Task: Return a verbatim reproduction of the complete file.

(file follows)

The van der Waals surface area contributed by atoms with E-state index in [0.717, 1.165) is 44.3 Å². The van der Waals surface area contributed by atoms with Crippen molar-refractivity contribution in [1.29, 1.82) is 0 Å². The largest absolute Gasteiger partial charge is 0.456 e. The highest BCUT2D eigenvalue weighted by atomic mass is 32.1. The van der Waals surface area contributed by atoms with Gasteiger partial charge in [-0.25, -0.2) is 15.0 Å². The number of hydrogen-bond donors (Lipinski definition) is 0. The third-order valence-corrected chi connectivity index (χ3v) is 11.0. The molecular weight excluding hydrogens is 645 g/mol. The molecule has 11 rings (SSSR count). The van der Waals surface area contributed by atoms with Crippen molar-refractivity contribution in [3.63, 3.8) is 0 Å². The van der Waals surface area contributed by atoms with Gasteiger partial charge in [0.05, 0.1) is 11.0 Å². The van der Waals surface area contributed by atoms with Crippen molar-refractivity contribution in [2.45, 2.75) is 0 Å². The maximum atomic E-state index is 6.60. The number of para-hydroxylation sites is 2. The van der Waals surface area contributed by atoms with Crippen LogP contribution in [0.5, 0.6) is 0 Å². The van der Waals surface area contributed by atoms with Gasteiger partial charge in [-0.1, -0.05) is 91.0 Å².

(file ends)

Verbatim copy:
The van der Waals surface area contributed by atoms with E-state index in [0.717, 1.165) is 44.3 Å². The van der Waals surface area contributed by atoms with Crippen molar-refractivity contribution in [1.29, 1.82) is 0 Å². The largest absolute Gasteiger partial charge is 0.456 e. The highest BCUT2D eigenvalue weighted by atomic mass is 32.1. The van der Waals surface area contributed by atoms with Gasteiger partial charge in [-0.25, -0.2) is 15.0 Å². The number of hydrogen-bond donors (Lipinski definition) is 0. The third-order valence-corrected chi connectivity index (χ3v) is 11.0. The molecular weight excluding hydrogens is 645 g/mol. The molecule has 11 rings (SSSR count). The van der Waals surface area contributed by atoms with Crippen molar-refractivity contribution in [3.63, 3.8) is 0 Å². The van der Waals surface area contributed by atoms with Gasteiger partial charge in [0.05, 0.1) is 11.0 Å². The van der Waals surface area contributed by atoms with Crippen molar-refractivity contribution in [2.45, 2.75) is 0 Å². The maximum atomic E-state index is 6.60. The number of para-hydroxylation sites is 2. The van der Waals surface area contributed by atoms with Crippen LogP contribution in [0.5, 0.6) is 0 Å². The van der Waals surface area contributed by atoms with Gasteiger partial charge in [-0.1, -0.05) is 91.0 Å².